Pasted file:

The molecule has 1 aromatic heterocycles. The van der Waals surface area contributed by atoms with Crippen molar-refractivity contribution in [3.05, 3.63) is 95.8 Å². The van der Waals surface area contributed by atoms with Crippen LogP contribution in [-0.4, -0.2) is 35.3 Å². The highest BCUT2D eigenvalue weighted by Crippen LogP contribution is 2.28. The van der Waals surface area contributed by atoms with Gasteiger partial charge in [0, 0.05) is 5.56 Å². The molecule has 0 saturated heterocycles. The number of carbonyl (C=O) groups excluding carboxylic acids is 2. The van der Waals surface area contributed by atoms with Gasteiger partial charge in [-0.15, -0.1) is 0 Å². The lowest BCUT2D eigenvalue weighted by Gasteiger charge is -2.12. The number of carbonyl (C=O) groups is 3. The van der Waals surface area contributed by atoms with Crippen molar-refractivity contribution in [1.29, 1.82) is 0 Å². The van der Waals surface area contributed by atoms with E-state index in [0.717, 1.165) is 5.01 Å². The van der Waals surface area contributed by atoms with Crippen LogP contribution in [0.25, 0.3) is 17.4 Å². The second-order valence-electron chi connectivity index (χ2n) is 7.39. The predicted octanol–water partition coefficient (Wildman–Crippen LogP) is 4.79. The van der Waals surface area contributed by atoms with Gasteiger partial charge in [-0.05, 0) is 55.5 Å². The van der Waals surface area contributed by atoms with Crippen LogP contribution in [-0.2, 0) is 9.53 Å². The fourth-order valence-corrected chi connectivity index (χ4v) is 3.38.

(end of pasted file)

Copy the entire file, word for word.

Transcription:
The molecule has 1 aromatic heterocycles. The van der Waals surface area contributed by atoms with Crippen molar-refractivity contribution in [3.05, 3.63) is 95.8 Å². The van der Waals surface area contributed by atoms with Crippen LogP contribution in [-0.4, -0.2) is 35.3 Å². The highest BCUT2D eigenvalue weighted by Crippen LogP contribution is 2.28. The van der Waals surface area contributed by atoms with Gasteiger partial charge in [0, 0.05) is 5.56 Å². The molecule has 0 saturated heterocycles. The number of carbonyl (C=O) groups excluding carboxylic acids is 2. The van der Waals surface area contributed by atoms with Gasteiger partial charge in [-0.15, -0.1) is 0 Å². The lowest BCUT2D eigenvalue weighted by Gasteiger charge is -2.12. The number of carbonyl (C=O) groups is 3. The van der Waals surface area contributed by atoms with Crippen molar-refractivity contribution in [1.29, 1.82) is 0 Å². The van der Waals surface area contributed by atoms with E-state index in [0.717, 1.165) is 5.01 Å². The van der Waals surface area contributed by atoms with Crippen LogP contribution in [0.25, 0.3) is 17.4 Å². The second-order valence-electron chi connectivity index (χ2n) is 7.39. The predicted octanol–water partition coefficient (Wildman–Crippen LogP) is 4.79. The van der Waals surface area contributed by atoms with Gasteiger partial charge in [-0.05, 0) is 55.5 Å². The van der Waals surface area contributed by atoms with Crippen LogP contribution in [-0.2, 0) is 9.53 Å². The fourth-order valence-corrected chi connectivity index (χ4v) is 3.38.